“It’s just like Costco,” he said, staring across his desk at the four of us. He wore a salesman smile. A small desk sign insisted his name was “John.” I doubted it, but thinking of him as Immigration Associate #4789 just didn’t feel right, so I let the name stick. John’s office was like him, designed to make us feel equally welcomed and alienated. The beige walls held stunning landscape photographs, and the glass wall behind him offered an unobstructed view of a shining city on a hill. Our new home. Hopefully.
“Now,” John said, “Let’s figure out which tier is best for you.”
“We already know what we want,” Father snapped.
“Sir,” John replied, “if you persist in your hostility, I will be forced to revoke your application. It’s policy.”
“We should hear our options,” Mother said to Father. Then, to John, “We’re your eager audience.”
“Tremendous,” John said. “We have three citizenship tiers to offer. First, we have our Liberty tier. Simply put, it includes everything: unrestricted access to our vast field of employment opportunities, boundless personal and corporate property rights, untouchable civil rights, and unlimited access to all public services, including education, healthcare, etc. Of course, Liberty, like all of our tiers, includes full human rights, free of charge. And right now, we have a special that guarantees elite university admission for your children, as well as a mega-yacht time-share. This is, in my opinion, our best value.”
“And how much is it?” Mother asked, trying to keep her hopeful voice free of desperation. A red number materialized in the air between us and John. There was like a mile of zeroes. Mother, despite herself, gasped. Father choked.
“Keep in mind that this is the lifetime price.” John said. “We also offer decade, five-year, and annual subscriptions.” The figure dropped as he spoke. Each time it did, Mother and Father waited hopefully, and each time they fought to conceal their disappointment.
“It’s just a little outside our price range,” Mother said.
“I completely understand. Frankly, between us, I think some of the Liberty perks are a little extravagant. I mean why pay for unlimited healthcare access when you spend most of your life healthy? Our Equality tier is the best choice for your fine family. You get access to the Equality job market, personal real estate ownership rights, discounted public services, and most civil rights. This is a very popular package, and it is great for middle class families, especially ones with two beautiful children like yours. It provides the coverage you need and the freedom you want, and right now, as a little gift, we are throwing in a few extra public holidays. And the price, I think you will agree, is quite generous.”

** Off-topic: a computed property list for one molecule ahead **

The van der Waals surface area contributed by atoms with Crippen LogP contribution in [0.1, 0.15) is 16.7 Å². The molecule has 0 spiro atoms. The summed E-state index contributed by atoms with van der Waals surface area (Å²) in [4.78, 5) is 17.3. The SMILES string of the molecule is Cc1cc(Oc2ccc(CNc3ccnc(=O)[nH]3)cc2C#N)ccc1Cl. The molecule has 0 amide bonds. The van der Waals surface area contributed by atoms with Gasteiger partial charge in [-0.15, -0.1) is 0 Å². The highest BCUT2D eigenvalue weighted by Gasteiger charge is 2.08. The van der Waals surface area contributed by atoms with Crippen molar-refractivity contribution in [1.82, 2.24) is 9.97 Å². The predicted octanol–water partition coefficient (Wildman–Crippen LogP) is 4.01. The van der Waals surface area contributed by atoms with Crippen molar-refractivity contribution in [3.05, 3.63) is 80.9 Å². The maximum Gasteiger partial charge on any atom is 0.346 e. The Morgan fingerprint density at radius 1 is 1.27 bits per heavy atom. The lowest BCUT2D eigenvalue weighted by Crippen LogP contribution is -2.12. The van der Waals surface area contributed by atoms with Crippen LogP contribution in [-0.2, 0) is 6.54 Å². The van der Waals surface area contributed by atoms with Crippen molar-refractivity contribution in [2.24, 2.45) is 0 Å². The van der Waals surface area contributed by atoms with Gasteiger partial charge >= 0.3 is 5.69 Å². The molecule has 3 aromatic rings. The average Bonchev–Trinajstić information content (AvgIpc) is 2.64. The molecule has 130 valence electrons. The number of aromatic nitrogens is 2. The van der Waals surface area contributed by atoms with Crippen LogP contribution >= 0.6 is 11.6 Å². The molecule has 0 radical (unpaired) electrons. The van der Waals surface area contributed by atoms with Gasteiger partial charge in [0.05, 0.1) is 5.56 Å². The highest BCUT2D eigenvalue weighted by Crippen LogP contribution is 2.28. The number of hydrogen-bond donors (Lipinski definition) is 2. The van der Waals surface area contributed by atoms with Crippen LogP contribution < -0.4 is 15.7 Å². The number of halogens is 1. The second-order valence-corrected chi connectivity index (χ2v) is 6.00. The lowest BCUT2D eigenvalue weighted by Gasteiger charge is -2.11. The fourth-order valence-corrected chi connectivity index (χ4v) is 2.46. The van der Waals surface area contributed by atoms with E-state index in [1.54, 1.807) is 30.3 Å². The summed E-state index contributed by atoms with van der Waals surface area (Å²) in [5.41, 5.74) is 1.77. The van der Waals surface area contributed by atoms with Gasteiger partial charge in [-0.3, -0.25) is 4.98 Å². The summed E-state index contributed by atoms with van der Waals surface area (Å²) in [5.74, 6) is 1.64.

The figure dropped through the lifetime, decade, five-year, and annual prices.
“This is bullshi—”
Mother cut Father off with a sharp glare.
“I don’t suppose there’s any wiggle room?” she asked softly.
John shook his head in a show of helpless solidarity. “These rates are already below market value. But don’t worry, I think I have just the thing for you.” Mother’s expression brightened.
“Our most affordable tier is Freedom. It comes with full rights to residency, basic employment, limited real estate rentership, and full consumer status. Public services can be purchased as needed, and most civil rights are available on a subscription basis. The beautiful thing about this tier is its simplicity and flexibility. Rather than paying for services and rights you might not use, you are free to purchase what you want when you want it, or, instead, you can choose to put that money towards a vacation or something extra for yourselves. Really, it’s just wonderful.”
The red figure dropped.
I watched Mother study it for a long time. I was young, but I knew my mother. Her whole life she had fought tooth and nail to earn her place in the world, and just when she had landed that elusive tenure track professorship, the extremists had started their killing, and the whole city had fallen to ruins. All Mother had left was her pride. And now she was fighting to swallow it.
Mother and Father exchanged a look I had seen many times before but that always managed to remain somewhat mysterious. Only years later did I discover what the mysterious element was.
“What about,” Father said, his voice softened by Mother’s pain, “what about your refugee program?”
John’s smile flickered. “I’m sorry. That was a limited time offer.” He looked at us. I can only guess what he saw. “I’m sure we can work something out.”
“You are?” Mother asked, hope returning to her voice.